Jill and Jen Sitting on ChairLast week was a NOFX kind of week and I can’t hear NOFX without thinking of one of my best friends, Jill.

The first time I ever hung out with Jill was when I was 15. Jill volunteered to drive my then-closest friend, we’ll call her Kathy, back to West Virginia. Kathy had run off one night, just on a whim. Months went by before we heard from her again. This was in 1997 and none of us would have a cell phone until at least two years later.

When Kathy showed up one dark and stormy night, (cliche, but true) she entertained us with stories of her adventures over the past few months. She had abandoned her senior year of high school to essentially do whatever it was she felt like doing at that exact moment, and that had taken her into West Virginia where she was now living with her boyfriend. I envied her for having the courage to follow her heart and live in the moment.

I would later come to find that her youthful capriciousness wasn’t as appealing in our 20’s, now closely resembling unstable, unreliable impulsiveness.

That night, Jill drove us to West Virginia in her Classic Red Honda Civic. We dropped off Kathy and then headed back, but only after getting completely lost and turning a two-hour drive into a five-hour drive. It was pouring down rain the entire trip home. I tried to call my mum from a West Virginia payphone but ran out of money and it cut me off mid-call. My mum probably feared me dead, as mothers tend to do when their daughters call from out-of-state, bad reception payphones on dark and stormy school nights.

I had never hung out with Jill on my own, as we ran with different groups of friends, so there was a lot of silence on the drive. She was older than me by a few years, which is huge when you’re in high school, and her reputation of being a totally rad bad ass preceded her. She broke the silence shortly after the rain started.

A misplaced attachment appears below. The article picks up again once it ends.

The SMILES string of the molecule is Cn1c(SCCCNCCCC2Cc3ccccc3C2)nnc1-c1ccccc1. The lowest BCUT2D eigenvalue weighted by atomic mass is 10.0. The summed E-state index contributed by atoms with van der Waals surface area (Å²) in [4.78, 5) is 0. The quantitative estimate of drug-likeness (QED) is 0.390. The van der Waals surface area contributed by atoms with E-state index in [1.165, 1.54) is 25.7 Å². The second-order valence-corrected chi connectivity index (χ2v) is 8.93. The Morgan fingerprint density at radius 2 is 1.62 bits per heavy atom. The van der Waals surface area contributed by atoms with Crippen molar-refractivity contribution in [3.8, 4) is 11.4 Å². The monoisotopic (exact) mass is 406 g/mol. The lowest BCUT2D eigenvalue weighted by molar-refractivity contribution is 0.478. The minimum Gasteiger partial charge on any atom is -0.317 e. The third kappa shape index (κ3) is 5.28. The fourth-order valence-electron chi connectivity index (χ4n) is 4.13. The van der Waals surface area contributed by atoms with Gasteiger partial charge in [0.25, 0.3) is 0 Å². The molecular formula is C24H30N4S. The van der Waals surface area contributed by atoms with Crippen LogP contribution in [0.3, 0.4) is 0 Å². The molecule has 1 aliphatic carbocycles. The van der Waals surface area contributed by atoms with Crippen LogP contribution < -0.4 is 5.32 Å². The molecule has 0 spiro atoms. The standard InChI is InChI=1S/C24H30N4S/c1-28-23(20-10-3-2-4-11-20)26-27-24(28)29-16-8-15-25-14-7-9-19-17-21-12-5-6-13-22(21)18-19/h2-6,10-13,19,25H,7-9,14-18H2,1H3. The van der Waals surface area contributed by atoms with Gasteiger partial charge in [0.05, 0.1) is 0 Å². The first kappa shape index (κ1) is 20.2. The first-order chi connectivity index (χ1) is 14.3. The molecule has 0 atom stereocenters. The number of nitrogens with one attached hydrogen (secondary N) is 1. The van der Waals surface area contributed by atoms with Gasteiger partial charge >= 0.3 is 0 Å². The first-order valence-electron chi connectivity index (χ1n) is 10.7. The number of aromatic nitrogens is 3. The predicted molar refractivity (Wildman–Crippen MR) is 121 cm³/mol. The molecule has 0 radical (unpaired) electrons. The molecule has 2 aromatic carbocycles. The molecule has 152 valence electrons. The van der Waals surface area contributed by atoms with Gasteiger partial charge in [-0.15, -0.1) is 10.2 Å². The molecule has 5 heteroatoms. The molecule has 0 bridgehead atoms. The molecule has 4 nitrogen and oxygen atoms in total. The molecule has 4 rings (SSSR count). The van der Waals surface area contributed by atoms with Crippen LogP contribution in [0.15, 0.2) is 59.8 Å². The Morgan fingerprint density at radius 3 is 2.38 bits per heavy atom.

“If your feet start to feel wet, it’s because there’s a hole on the floor.”

She motioned to the passenger side floor where I was sitting. I looked down and saw the bottom of my JNCO’s with a bit of moisture starting to creep up the bottoms. I nodded in her direction, slightly entranced by the sound of the highway beneath us, the rhythmic thumping of the wipers, and the Ani DiFranco on the tape deck Discman adapter.

I glanced over at Jill, as she leaned forward to squint through the rainy windshield, puzzled look on her face. As Jill opened her lips to utter an expletive, I looked at the road just in time to see what appeared to have been a deer, now completely turned inside out from being hit by what had to have been an Army tank going 100 mph. in that tiny little Honda, we ran it over with a double thump.

Jill waited for a moment before saying anything, most likely trying to ascertain if we had blown a tire or mangled the car in any undrivable way. When the coast seemed clear, she spoke.

“Man! That thing was LITERALLY macked by a truck.”

I responded nervously with, “Yea,” or something equally lackluster. I was too busy hoping that deer guts didn’t seep through the hole in the floor of the car.

After Jill dropped me off, I didn’t expect to hear from her again. She was fun, vibrant and creative while I was struggling to see that kind of potential in myself. I guess something about that first adventure together told us that the Universe had plans for us and that there was much more to come. Over the next few years and because of Jill’s sweep-you-up spirit and convivial soul, I allowed myself to live the way that Kathy had lived; in the moment, doing whatever I wanted with whomever I wanted, surrounded by many, but uplifted and understood by only one, Jill.

You are one of the only people I have ever met that knows what it feels like to be alive, to feel life and possibility coursing through every square inch of your body, to know the thrill of a brand new day. True, we can’t be ‘alive’ in the sense that we were as teens, (because frankly, we should be dead after all of the ‘living’ we did) but I bring a little bit of that adrenaline-pumping feeling with me each day.

I think that’s why we never get together any more, because that kind of history is a lot to live up to. Because I’m a NOFX girl faking-it-to-make-it in a Josh Groban, vanilla corporate world. Because I

“look like a photograph of (myself)

taken from far far away

and I won’t know what to do

and I won’t know what to say.”

Jillo, I just want you to know that you’re the best and I miss you. Come and see me soon, I’ll be on the beach side combing the sand, metal meter in my hand, sporting a pocket full of change.